Rarely does life offer us the chance to start over … and if it does, it’s never a painless process.
Nearly two years ago, my ego, pride and narcissism convinced me that the world was ending completely and that I couldn’t possibly recover. There was so much anger, shame and negative self-talk occurring within. I couldn’t get past the selfish desire for control and power in all aspects of my life. All I could see were terrible consequences … no one could have convinced me that there might be better days ahead.
I was living into the reality that 21 years of relationship and marriage was headed towards divorce. I was trying to accept how this would affect my kids who would soon be living in a different home half the time. To be honest, not because I was going to miss them, but to feed this deep desire to know everything and loose the unhealthy supply of attachment and co-dependency on them and their mother. I had two choices. I could allow it to eat me alive or I could listen to my heart, which was encouraging me to stop living a lie, be truthful with myself and realize that it was for the best.
After a month of knowing the relationship would be ending, I could feel a tug on my heart to look for more. I asked a good friend of mine about church for Easter Sunday and he invited me to attend the Good Friday service. I didn’t outwardly respond to him, but I knew I would be there. When I showed up, he and his family were so welcoming and genuinely excited to see me there. As the service started, I discovered that part of it was for planned baptisms, but that day they opened it up and offered baptism to anyone in attendance. Ironically, I had grown up in a family that were pastors of a church and had attended occasionally with my father … but I was never baptized.
There was an energy reaching into my soul and embracing me. We’ve all experienced that warm touch of empathy when seeing someone in need and knowing that you would be the one to help them. Only this time it was different, I was the one in need. I wanted to be different, let down walls and open my heart to accept a great gift. In a moment of total surrender, I did just that and instantly felt a sense of renewal.
There’s still a lot of work to do and can definitively say that I feel much more confident about my direction. Baptism gave me the grace to heal from the devastation and despair of my pain; it gave me the courage to overcome the turmoil that I thought was going to destroy me. This newfound self-discovery has provided a path to re-educate myself towards striving to be selfless, set boundaries, speak up for my needs and be a great father. I’m focusing to reduce my overthinking, give myself permission to not be perfect, to do the best I can each day and thank God for the chance to work on it again.
Our children were the real victims of the troubled marriage. They often suffered the most from our stubborn and selfish actions of staying on autopilot when we both knew our marriage was over for years. My ex-wife and I never thought of how the kids were affected from feeling the pressure of being used as excuses for us to argue and fight openly. We were both so angry at ourselves and each other for not having the courage to end our marriage sooner; for being unworthy assholes. We had no clue about building a strong foundation of friendship, love and marriage.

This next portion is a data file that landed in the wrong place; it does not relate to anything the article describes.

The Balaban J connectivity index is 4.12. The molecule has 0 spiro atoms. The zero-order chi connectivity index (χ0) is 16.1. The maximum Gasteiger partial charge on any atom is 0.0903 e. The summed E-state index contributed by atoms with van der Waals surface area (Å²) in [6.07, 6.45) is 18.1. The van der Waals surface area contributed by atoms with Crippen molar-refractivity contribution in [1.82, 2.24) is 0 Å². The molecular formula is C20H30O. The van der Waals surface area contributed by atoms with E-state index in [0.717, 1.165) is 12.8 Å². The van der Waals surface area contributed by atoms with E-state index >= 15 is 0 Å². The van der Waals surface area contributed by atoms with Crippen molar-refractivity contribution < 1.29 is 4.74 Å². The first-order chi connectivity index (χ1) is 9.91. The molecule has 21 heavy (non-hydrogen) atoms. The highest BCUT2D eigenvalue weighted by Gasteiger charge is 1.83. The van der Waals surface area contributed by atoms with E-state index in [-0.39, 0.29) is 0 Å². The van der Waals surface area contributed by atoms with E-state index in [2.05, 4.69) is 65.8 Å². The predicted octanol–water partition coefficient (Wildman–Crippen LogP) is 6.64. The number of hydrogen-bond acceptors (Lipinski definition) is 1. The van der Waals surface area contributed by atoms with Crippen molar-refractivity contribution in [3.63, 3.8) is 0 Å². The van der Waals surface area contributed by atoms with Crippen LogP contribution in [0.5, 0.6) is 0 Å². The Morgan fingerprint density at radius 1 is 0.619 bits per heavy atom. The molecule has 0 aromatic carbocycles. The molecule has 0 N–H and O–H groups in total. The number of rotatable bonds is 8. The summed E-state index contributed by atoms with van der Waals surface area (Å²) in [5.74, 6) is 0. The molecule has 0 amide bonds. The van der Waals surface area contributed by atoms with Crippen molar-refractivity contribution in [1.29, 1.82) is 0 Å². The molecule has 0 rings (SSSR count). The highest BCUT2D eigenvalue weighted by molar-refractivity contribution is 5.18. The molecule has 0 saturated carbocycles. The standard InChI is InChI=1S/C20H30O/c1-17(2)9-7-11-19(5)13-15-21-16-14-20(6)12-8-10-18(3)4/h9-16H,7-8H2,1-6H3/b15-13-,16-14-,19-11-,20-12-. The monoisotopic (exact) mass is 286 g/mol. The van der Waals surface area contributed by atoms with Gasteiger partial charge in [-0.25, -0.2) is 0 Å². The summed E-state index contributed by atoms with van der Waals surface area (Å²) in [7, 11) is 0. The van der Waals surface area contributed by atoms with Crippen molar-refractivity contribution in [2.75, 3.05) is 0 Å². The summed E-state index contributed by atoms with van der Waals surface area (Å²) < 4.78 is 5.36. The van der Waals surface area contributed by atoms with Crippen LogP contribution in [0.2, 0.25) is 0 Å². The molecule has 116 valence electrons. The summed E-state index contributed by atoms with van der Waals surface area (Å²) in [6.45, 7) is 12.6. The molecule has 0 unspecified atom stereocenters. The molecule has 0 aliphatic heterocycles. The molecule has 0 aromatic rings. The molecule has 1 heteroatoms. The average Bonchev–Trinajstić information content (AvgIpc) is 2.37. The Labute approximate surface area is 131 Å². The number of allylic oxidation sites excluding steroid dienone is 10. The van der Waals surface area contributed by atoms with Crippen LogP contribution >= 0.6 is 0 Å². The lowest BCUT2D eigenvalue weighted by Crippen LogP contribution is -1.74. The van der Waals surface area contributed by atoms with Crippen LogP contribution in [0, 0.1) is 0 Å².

I’ve recently asked my kids to provide their perspectives and experiences on the past 2 years. I asked them two questions: What do you think of the decision your mom and I made to pursue a divorce? And what do you think about our relationship now? They shared that they were relieved. That the separation was hard at first, but now they feel more peace, joy, freedom and happiness than ever before. They are so thankful they don’t have to see, feel or hear the toxic chaos and that their daily lives are much healthier.
All of the toxic emotions I’ve described have now transformed into forgiveness for myself and my ex-wife. We have a good relationship and our individual relationships with our children have never been better. I’m not generally advocating for divorce as you should make every effort to build and maintain a healthy marriage. But I will say, if it’s toxic and/or abusive (verbally, emotionally and/or physically), then you need to look past the glare of shame and be brutally honest. You can’t change someone! They must want to change. In my marriage, I was comfortable with the status quo and wasn’t changing at all... even if I needed to. My narcissistic patterns were more important than saving my marriage. That choice had nothing to do with her and everything to do with my immaturity and selfish priorities.
Through the final stages of marriage, I did realize that the world wasn’t ending, it was changing. And all of it needed to change -- my world, my marriage, me. Who I was for myself, and others, was not the person I wanted to be. I knew I could be a better partner, better father, better man.
So now I’m living into that second chance. Through the painful process of divorce and separation, I’ve been given the opportunity to refocus on who I am and what kind of man I am to those around me. I feel blessed, by the grace of my baptism, to thank God for the good that He can bring out of our terrible decisions and bad behaviors. I am thankful for every day I get to be better for myself and others. And I trust that His plan for this next chapter of my life is beyond amazing.